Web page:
4. Despite professions about being “a good neighbor,” standing “on your side,” putting you “in good hands,” insurance companies are in the business to make money. They make money by collecting premiums, investing that money, and avoiding the payment of claims to the greatest extent consistent with business ethics and the law. This means that any insurance policy will be subject to certain exclusions. It also means that the insured must carefully disclose all pertinent information in an insurance application. It is unsound business for an insurer to generously overlook exclusions or statements in an insurance application that could be read, in hindsight, to be less than fully candid. In other words, when the time comes to make a claim, never assume that an insurer is looking out for your organization. Only you can do that — through sound risk management.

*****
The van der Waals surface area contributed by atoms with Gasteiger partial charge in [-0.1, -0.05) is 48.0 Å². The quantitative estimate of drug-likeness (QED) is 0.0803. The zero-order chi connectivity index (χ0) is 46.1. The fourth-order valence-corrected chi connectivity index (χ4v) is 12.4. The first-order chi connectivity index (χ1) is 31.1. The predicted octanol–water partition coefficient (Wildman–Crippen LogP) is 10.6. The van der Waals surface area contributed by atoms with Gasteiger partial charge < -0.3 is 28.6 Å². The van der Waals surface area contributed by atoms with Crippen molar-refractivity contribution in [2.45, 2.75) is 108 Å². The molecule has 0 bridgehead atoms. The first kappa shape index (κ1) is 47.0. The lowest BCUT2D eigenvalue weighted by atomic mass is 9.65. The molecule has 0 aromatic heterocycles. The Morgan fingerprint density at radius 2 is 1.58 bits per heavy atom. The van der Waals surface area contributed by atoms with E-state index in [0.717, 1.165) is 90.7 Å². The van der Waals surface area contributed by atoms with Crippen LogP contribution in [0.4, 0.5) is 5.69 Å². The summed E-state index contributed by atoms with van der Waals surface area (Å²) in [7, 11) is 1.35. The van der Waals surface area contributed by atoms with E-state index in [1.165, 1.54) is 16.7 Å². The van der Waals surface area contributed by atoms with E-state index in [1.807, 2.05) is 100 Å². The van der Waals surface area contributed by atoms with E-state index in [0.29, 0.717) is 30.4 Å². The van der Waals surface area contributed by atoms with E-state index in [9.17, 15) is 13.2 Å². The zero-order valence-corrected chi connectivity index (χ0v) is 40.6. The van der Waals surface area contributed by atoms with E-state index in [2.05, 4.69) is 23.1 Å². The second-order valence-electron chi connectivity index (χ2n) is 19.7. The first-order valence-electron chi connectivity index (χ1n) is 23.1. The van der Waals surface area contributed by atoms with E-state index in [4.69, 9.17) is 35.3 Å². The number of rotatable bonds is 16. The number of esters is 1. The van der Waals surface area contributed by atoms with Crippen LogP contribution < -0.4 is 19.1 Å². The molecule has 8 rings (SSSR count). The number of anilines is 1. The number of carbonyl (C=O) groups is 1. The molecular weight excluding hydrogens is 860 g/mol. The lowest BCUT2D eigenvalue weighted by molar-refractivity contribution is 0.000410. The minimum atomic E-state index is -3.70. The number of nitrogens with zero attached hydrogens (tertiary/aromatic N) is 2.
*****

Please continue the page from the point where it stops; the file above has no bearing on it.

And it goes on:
Not A Crystal Ball. A risk management program does not attempt to catalog and address every possible threat and opportunity. No reasonable organization could ever achieve such omniscience, and it is fruitless and wasteful to try. As Nassim Nicholas Taleb has persuasively explained in his book The Black Swan, every organization faces the possibility of a “black swan” — an event that is outside the realm of regular expectations and yet has an enormous impact. (Taleb 2007.) But even ignoring extreme events, no organization can create a risk management program that identifies and addresses every possible risk. Risk management involves committing a reasonable amount of resources to being more aware of a nonprofit’s environment, and then taking steps to address the uncertainties within that environment.